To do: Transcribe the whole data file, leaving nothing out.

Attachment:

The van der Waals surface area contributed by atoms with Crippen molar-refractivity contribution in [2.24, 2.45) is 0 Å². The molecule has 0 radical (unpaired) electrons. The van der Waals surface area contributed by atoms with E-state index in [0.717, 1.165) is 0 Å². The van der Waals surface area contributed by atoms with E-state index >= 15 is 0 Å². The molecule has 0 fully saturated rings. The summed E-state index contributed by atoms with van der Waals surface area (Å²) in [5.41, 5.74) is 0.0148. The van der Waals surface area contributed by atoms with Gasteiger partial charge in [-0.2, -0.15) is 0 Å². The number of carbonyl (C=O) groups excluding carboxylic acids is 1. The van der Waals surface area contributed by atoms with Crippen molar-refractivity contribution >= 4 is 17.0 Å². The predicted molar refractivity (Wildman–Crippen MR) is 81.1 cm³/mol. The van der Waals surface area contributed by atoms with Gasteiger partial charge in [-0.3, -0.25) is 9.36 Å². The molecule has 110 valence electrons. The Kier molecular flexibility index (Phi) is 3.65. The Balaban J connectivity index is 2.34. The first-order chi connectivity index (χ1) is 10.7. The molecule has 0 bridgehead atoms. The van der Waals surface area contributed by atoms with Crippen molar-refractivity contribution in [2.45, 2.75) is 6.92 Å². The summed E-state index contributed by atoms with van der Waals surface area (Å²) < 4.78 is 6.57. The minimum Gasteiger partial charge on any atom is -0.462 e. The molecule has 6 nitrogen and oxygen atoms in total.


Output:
The van der Waals surface area contributed by atoms with Crippen molar-refractivity contribution in [2.24, 2.45) is 0 Å². The molecule has 0 radical (unpaired) electrons. The van der Waals surface area contributed by atoms with E-state index in [0.717, 1.165) is 0 Å². The van der Waals surface area contributed by atoms with E-state index >= 15 is 0 Å². The molecule has 0 fully saturated rings. The summed E-state index contributed by atoms with van der Waals surface area (Å²) in [5.41, 5.74) is 0.0148. The van der Waals surface area contributed by atoms with Gasteiger partial charge in [-0.2, -0.15) is 0 Å². The number of carbonyl (C=O) groups excluding carboxylic acids is 1. The van der Waals surface area contributed by atoms with Crippen molar-refractivity contribution >= 4 is 17.0 Å². The predicted molar refractivity (Wildman–Crippen MR) is 81.1 cm³/mol. The van der Waals surface area contributed by atoms with Gasteiger partial charge in [-0.3, -0.25) is 9.36 Å². The molecule has 110 valence electrons. The Kier molecular flexibility index (Phi) is 3.65. The Balaban J connectivity index is 2.34. The first-order chi connectivity index (χ1) is 10.7. The molecule has 0 bridgehead atoms. The van der Waals surface area contributed by atoms with Crippen molar-refractivity contribution in [2.45, 2.75) is 6.92 Å². The summed E-state index contributed by atoms with van der Waals surface area (Å²) < 4.78 is 6.57. The minimum Gasteiger partial charge on any atom is -0.462 e. The molecule has 6 nitrogen and oxygen atoms in total.